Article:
This is quite an arsenal of warfare tools that can be used in any combination with the single goal of imposing a regime change.


I recognize some of these tools were also used in the last century or earlier. But today they have become part of the new narrative about conflicts, achieving an extremely dangerous level of recognition and acceptance.


All of these actions are a form of warfare, and all have embedded an element of illegality because they are not used as legitimate self-defense. They are used to subvert democracy. They extend the notion of weapons to situations where everything can be “weaponized” (notice the new terminology) with total disregard to legality, morality, humanity and ethical considerations.


However, one more tool of war is the most incongruous of all: Lawfare.

 

Lawfare

 

Wikipedia gives the following definition of lawfare:  "a form of war consisting of the use of the legal system against an enemy, such as by damaging or delegitimizing them.


It is believed that a U.S. General by the name of Charles Dunlap used the term for the first time in 2001. He defined “lawfare” as the “use of law as a weapon of war,” which he described as “the newest feature of 21st century combat.”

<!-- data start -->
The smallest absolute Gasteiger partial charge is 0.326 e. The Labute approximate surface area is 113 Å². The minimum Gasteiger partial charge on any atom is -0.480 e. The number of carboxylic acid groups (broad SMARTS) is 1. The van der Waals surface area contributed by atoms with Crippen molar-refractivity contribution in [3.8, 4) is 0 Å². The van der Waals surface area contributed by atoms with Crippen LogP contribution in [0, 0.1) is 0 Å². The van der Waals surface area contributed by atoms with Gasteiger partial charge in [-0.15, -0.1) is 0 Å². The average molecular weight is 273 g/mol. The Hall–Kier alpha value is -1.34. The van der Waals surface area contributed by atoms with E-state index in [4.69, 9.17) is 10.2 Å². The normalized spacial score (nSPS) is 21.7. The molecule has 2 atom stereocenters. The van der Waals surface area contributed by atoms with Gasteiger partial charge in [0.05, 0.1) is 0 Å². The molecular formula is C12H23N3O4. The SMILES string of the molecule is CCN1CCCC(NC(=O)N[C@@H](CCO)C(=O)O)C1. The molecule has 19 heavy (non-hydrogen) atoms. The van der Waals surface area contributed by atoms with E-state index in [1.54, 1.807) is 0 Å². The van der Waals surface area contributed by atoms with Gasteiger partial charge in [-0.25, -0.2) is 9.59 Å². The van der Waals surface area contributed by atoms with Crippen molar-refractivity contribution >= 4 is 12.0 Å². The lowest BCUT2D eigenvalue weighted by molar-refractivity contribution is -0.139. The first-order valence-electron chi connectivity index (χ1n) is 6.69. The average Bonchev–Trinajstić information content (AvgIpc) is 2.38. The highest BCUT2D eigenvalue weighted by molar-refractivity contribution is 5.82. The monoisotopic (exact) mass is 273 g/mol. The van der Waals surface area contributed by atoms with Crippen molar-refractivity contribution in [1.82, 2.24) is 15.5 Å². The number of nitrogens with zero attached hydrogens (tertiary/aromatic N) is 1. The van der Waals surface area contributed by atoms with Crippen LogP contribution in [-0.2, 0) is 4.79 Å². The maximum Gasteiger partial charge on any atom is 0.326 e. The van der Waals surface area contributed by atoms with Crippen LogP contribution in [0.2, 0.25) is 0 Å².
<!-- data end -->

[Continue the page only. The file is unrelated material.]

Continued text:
Another similar definition calls lawfare "the abuse of Western laws and judicial systems to achieve strategic military or political ends".


A law expert said, “lawfare is about more than just delegitimizing a state's right to defend itself; it is about the abuse of the law and our judicial systems to undermine the very principles they stands for: the rule of law, the sanctity of innocent human life, and the right to free speech.”


All these definitions point to a blatant contradiction. Lawfare is not for the pursuit of justice; it is not the application of the law, but the opposite. It is the breaking down of the legal and constitutional order of another state for political gain.


U.S. laws that have come out after 9/11 constitute the new tools to repress any resistance in the name of national security, not only in the U.S., but also in other countries.


But other countries are also misusing their own laws in a cruel copycat fashion to repress internal resistance. Think of the cases against Cristina Kirchner, Dilma Rousseff, Luiz Inácio Lula, Rafael Correa, and others.

 

Legal Trojan horses

 

In international agreements or charters, legislation often introduces "exceptions", which invalidate precisely the main thrust of the agreement or charter. This is what I call a "legal Trojan horse" that facilitates the lawfare. I want to give an example closer to home in Latin America, in relation to the OAS.